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Activities Story

Ice Cream Facts and Ramadan

Iraqi child at a Ramadan feast

In 1984, President Ronald Reagan named July as National Ice Cream Month and July 15 as National Ice Cream Day. National Ice Cream Day is now celebrated on the third Sunday in July.

Arabian Treat
Some historians say that Arab traders first introduced the idea of frozen desserts to Europeans. They say that ice cream was invented when additional ingredients were added. The English word “sherbet” comes from an Arabic word that means “syrup” or “beverage.”

To make an “Arabian ice” frozen dessert, mix 1 cup of sugar with 2½ cups of water, and boil the mixture for 3 to 5 minutes. Cool for 5 to 10 minutes. Add 1½ cups of orange juice and ½ cup of lemon juice. Pour the mixture into a bowl and freeze. Remove from the freezer before it becomes solid, then beat until smooth. Return to the freezer until it’s firm. Scoop into a bowl, and serve like ice cream.

People in Arab lands are noted for showing hospitality to visitors. (Hospitality is showing kindness and generosity to guests.) They try to make sure that their visitors are comfortable and have plenty of good things to eat.

Read what the Bible says about hospitality in Romans 12:13 and Hebrews 13:2.

Hospitality becomes especially important during Ramadan, the ninth month on the Muslim calendar. This year, Ramadan occurs from late June until late July.

During Ramadan, Muslim adults and older children fast from sunrise to sunset. After sunset, they join friends and relatives for a meal and special treats.

Watch this video clip that explains how to pray for Muslims during Ramadan.

Activities Story

Bold Believers in Bangladesh

Children from Christian families drink at a well

Bangladesh is one of the wettest countries in the world. The average rainfall is high, and floods occur every year.

But not everyone has clean water to drink. Some Muslims will not let Christians drink from wells in their village. They believe that if Christians drink from the well, it makes the water unclean.

Some Christians who are not able to use a well have to get water from dirty ponds or streams.

To Try: For three days, keep track of each time someone in your family gets a drink of water, takes a shower, or uses water in some other way. Remember Christians in Bangladesh who have to walk miles to a muddy pond or stream every time they need water.

Read more about bold believers in Bangladesh from the recently revised and updated Bold Believers in Bangladesh activity book in the Downloads section. Each Bold Believers activity book comes with a variety of activities, including coloring pages. Download the Bangladesh activity book coloring page here.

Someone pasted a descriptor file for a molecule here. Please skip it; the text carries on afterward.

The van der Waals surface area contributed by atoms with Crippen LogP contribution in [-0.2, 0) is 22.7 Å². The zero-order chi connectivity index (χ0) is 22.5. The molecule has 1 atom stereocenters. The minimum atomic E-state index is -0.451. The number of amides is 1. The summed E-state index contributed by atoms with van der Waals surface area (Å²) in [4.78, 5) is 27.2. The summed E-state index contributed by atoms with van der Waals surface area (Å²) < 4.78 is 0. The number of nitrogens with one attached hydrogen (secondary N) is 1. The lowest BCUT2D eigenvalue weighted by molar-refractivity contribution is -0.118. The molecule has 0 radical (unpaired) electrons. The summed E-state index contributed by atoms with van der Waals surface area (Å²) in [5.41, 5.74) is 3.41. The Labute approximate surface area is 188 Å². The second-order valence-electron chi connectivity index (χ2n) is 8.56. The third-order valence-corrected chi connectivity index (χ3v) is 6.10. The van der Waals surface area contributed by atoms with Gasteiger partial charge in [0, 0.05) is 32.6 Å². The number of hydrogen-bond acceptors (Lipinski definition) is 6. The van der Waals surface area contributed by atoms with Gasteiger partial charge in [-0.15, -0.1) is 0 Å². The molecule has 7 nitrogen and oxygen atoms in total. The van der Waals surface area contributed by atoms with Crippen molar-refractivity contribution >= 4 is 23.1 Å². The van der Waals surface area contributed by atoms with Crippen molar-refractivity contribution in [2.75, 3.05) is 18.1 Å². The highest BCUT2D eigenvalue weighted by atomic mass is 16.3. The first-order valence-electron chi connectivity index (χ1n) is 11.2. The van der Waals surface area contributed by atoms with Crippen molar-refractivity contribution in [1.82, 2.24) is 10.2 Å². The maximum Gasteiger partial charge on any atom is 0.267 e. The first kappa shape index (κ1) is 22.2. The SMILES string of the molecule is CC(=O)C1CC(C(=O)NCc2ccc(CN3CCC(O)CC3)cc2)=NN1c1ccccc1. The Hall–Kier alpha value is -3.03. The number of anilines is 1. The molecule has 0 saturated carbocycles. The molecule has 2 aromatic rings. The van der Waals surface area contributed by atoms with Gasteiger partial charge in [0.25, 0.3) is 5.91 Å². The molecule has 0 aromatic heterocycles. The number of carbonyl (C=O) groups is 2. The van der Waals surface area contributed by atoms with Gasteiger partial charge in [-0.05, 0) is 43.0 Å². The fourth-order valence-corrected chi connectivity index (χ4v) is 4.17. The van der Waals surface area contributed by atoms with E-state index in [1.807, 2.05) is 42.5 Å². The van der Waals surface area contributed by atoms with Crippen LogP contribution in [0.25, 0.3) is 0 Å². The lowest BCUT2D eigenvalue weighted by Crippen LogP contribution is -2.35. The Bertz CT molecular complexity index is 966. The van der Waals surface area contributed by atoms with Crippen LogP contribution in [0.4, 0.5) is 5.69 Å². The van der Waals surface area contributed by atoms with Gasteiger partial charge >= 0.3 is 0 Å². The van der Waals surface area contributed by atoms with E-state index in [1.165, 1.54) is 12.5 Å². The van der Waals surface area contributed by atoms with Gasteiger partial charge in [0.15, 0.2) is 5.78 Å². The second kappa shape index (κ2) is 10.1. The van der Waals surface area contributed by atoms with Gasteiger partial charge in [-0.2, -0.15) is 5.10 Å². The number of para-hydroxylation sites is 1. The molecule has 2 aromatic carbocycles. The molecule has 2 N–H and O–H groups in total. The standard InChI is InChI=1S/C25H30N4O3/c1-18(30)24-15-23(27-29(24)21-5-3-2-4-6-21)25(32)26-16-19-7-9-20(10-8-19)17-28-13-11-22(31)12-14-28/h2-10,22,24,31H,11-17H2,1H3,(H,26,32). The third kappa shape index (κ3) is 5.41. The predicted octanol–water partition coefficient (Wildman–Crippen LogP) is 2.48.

Spotlight Story

News from Brunei


The Sultan of Brunei has announced new Muslim (Sharia) laws for his country. Learn more about Sharia law here.

Some of the laws apply only to Muslims. For example, Muslims may be punished if they don’t pray memorized Muslim prayers on Fridays, the Muslim holy day. And Muslim girls cannot leave their parents’ custody until they are married.

But Christians are also concerned about parts of the law that may apply to Christians. Some of those rules are the following.

  • Non-Muslims can’t take care of Muslim children.
  • Muslims who become Christians may lose custody of their children.
  • Christians may not teach Muslim children about Christianity, even in Christian schools.
  • Non-Muslims cannot share their faith with Muslims.
  • Muslims cannot declare themselves to be non-Muslims.

July 15th is the 68th birthday of the Sultan of Brunei. Pray he will be a wise leader. Pray for the Christians in his country.

Videos Story

Solar Lamp Helps Spread the Gospel

A pastor in a tribal area of India is happy to have a solar-powered lamp provided by VOM. He will use the lamp to read the Bible and to meet with other Christians at night.

Ask a VOM Worker Story

Ask a VOM Worker: Working at VOM


JoAnn has traveled overseas for The Voice of the Martyrs to encourage persecuted Christians. She also serves God through her work at VOM headquarters.

Read what JoAnn said about her life and work.

Question: What are some of the tasks you have done for VOM?

JoAnn: I was the assistant to the executive director, and I was the travel coordinator, making travel arrangements for our international travelers. I coordinate regional conferences and equip and train volunteers who are getting the voice of persecuted Christians to our nation.

Question: As you were growing up, how did God prepare you to serve Him as an adult?

JoAnn: I was kind of sheltered as a child. But I was raised in a Christian family and learned some basics of the faith. I was not prepared until I was an adult.

Question: What have you learned from persecuted Christians?

JoAnn: That my life is not so bad! It gives me some real perspective when I get whiny. I look at what’s going on overseas, and I think I’m a spoiled brat.

Then the question comes, “Would I be able to do that [to suffer as Christians do in some places]?” I hope so. But I don’t think that’s a question you can answer until you’re in it.

Question: What’s the best part of working at VOM?

JoAnn: Knowing and feeling that you’re part of working in God’s kingdom and that what you do every day makes a difference for people.

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